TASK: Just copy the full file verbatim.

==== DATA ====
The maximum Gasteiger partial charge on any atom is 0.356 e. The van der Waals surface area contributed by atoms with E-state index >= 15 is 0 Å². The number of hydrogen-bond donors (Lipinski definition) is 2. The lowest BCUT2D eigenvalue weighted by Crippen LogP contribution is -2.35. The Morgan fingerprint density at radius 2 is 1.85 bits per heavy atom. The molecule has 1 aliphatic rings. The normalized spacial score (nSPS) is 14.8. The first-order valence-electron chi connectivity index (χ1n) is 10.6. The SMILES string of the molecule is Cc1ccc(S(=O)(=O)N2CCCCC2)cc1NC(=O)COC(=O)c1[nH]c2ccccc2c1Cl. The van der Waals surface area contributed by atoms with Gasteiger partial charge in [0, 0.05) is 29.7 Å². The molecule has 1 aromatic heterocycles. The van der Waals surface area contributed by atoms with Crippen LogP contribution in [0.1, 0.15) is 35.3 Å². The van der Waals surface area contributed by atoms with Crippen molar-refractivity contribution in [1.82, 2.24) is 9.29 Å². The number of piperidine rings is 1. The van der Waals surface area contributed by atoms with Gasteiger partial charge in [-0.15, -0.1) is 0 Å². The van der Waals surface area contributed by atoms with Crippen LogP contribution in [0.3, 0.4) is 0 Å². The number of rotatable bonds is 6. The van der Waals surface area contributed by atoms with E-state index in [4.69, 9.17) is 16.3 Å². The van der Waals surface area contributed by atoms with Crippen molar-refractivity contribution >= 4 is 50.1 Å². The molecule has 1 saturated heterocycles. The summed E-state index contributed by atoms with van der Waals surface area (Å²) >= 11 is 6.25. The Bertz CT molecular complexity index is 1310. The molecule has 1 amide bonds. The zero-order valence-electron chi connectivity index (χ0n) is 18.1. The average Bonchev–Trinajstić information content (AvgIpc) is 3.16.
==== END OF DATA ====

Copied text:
The maximum Gasteiger partial charge on any atom is 0.356 e. The van der Waals surface area contributed by atoms with E-state index >= 15 is 0 Å². The number of hydrogen-bond donors (Lipinski definition) is 2. The lowest BCUT2D eigenvalue weighted by Crippen LogP contribution is -2.35. The Morgan fingerprint density at radius 2 is 1.85 bits per heavy atom. The molecule has 1 aliphatic rings. The normalized spacial score (nSPS) is 14.8. The first-order valence-electron chi connectivity index (χ1n) is 10.6. The SMILES string of the molecule is Cc1ccc(S(=O)(=O)N2CCCCC2)cc1NC(=O)COC(=O)c1[nH]c2ccccc2c1Cl. The van der Waals surface area contributed by atoms with Gasteiger partial charge in [0, 0.05) is 29.7 Å². The molecule has 1 aromatic heterocycles. The van der Waals surface area contributed by atoms with Crippen LogP contribution in [0.1, 0.15) is 35.3 Å². The van der Waals surface area contributed by atoms with Crippen molar-refractivity contribution in [1.82, 2.24) is 9.29 Å². The number of piperidine rings is 1. The van der Waals surface area contributed by atoms with Gasteiger partial charge in [-0.15, -0.1) is 0 Å². The van der Waals surface area contributed by atoms with Crippen LogP contribution in [0.3, 0.4) is 0 Å². The number of rotatable bonds is 6. The van der Waals surface area contributed by atoms with E-state index in [4.69, 9.17) is 16.3 Å². The van der Waals surface area contributed by atoms with Crippen molar-refractivity contribution >= 4 is 50.1 Å². The molecule has 1 saturated heterocycles. The summed E-state index contributed by atoms with van der Waals surface area (Å²) >= 11 is 6.25. The Bertz CT molecular complexity index is 1310. The molecule has 1 amide bonds. The zero-order valence-electron chi connectivity index (χ0n) is 18.1. The average Bonchev–Trinajstić information content (AvgIpc) is 3.16.